• February 14, 2017

    US Trustee Blasts $1M ATopTech Breakup Fee

    The U.S. trustee overseeing software developer ATopTech Inc. in its bankruptcy on Monday called a proposed $1 million in breakup and expenses fees for the stalking horse bidder excessive.

  • February 14, 2017

    Squire Patton Boggs Snags Crowell & Moring Privacy Lawyers

    Squire Patton Boggs LLP has made further inroads into one of the legal industry’s fastest-growing practice areas with the addition of two Crowell & Moring LLP attorneys to its data privacy and cybersecurity practice, the law firm said Tuesday.

  • February 13, 2017

    Ex-Akin Gump Atty In FCA Arrest Adds High-Profile Counsel

    The former litigation partner at Akin Gump Strauss Hauer & Feld LLP who was arrested late last month for allegedly trying to sell a sealed False Claims Act complaint to the cybersecurity firm it was filed against has retained a prominent white collar defense attorney, court records show.

  • February 13, 2017

    Lenovo Users Fire Back At Bid To Pare Adware Suit

    A class of consumers on Friday shot back at computer manufacturer Lenovo's bid to whittle down a lawsuit in California federal court alleging the company installed hidden adware on their laptops, arguing they had been misled and injured, and that Lenovo is "seeking to rewrite" the facts of the case.

  • February 13, 2017

    Morrison & Foerster Nabs Former Obama Climate Official

    Morrison & Foerster LLP announced on Monday it had hired a former Obama White House official who helped a range of federal agencies carry out the administration’s energy, technology and conservation policies, as a senior adviser based in Washington, D.C., where he will advise the firm on climate change-related matters.

  • February 13, 2017

    Fed. Circ. Affirms PTAB Ruling Upholding Website Patent

    OpinionLab Inc. won a round in its fight with rival Qualtrics LLC over website analytics patents Monday, when the Federal Circuit affirmed a Patent Trial and Appeal Board decision that found claims in one of OpinionLab’s patents were not invalid.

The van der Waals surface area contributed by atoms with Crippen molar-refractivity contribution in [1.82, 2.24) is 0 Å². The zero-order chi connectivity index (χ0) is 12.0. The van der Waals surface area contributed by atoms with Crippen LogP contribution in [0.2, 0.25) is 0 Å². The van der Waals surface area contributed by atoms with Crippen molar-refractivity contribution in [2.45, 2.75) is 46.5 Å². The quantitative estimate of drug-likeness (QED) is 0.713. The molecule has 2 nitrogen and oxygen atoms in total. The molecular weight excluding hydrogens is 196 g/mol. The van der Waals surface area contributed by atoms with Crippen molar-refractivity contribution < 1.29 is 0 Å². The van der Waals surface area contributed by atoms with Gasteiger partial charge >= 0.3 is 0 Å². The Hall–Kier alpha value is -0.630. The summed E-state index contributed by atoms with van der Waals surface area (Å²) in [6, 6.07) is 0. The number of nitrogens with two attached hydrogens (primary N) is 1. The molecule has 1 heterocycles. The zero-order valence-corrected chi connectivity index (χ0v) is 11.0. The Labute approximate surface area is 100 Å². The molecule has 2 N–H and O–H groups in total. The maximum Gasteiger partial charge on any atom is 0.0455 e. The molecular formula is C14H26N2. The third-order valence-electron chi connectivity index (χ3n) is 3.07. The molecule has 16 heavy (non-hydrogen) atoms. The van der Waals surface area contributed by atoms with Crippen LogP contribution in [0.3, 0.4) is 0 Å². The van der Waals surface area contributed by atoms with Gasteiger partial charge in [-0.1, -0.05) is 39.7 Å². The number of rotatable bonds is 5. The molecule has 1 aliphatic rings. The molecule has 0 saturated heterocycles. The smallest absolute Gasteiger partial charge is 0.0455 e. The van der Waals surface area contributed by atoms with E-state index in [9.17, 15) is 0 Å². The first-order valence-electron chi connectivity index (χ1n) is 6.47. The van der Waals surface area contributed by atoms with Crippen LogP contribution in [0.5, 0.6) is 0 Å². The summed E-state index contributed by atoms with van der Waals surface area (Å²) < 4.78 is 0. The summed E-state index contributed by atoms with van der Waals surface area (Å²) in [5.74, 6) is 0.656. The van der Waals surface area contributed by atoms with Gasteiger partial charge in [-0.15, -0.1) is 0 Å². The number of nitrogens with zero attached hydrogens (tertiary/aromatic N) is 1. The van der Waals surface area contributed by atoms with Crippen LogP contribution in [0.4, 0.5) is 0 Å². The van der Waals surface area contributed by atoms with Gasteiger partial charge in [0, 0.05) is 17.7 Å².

• February 13, 2017

    MaxPoint Beats Investors’ Suit Over Post-IPO Stock Drop

    A New York federal judge dismissed a suit against advertising tech company MaxPoint Interactive Inc. on Monday, saying the shareholders who sued didn’t identify any significant information the company failed to disclose in the lead-up to its initial public offering.

  • February 13, 2017

    Broadcasters Endorse Early Full-Text Release Of FCC Plans

    The Federal Communications Commission’s early release of a draft proposal to authorize the use of a next-generation broadcasting standard is allowing broadcasters to give helpful feedback and help “frame the debate,” the National Association of Broadcasters said Monday.

  • February 13, 2017

    EU Antitrust Watchdog Will Do 'Utmost' To End Google Probe

    The European Commission will do its "utmost" to wrap up its long-running antitrust investigation into claims that Google Inc. has privileged its own products over rivals' offerings, while still giving the search giant a fair chance to defend itself, the agency's competition chief vowed on Monday.

  • February 13, 2017

    $75M Mitsubishi CRT Price-Fix Settlement Given Initial OK

    A California federal judge on Monday gave his preliminary approval to a $75 million agreement reached between Mitsubishi Electric and direct buyers of cathode ray tubes to settle claims of a scheme to fix prices for the electronic components that lasted more than a decade.

  • February 13, 2017

    Cerner's $63M Award Spat Goes Back To State Court

    A dispute between electronic medical records giant Cerner Corp. and a Middle Eastern contractor over Cerner’s efforts to enforce a $63 million arbitral award will be sent back to state court after an Oregon federal judge on Friday rejected the contractor’s objections to a magistrate judge’s remand recommendation.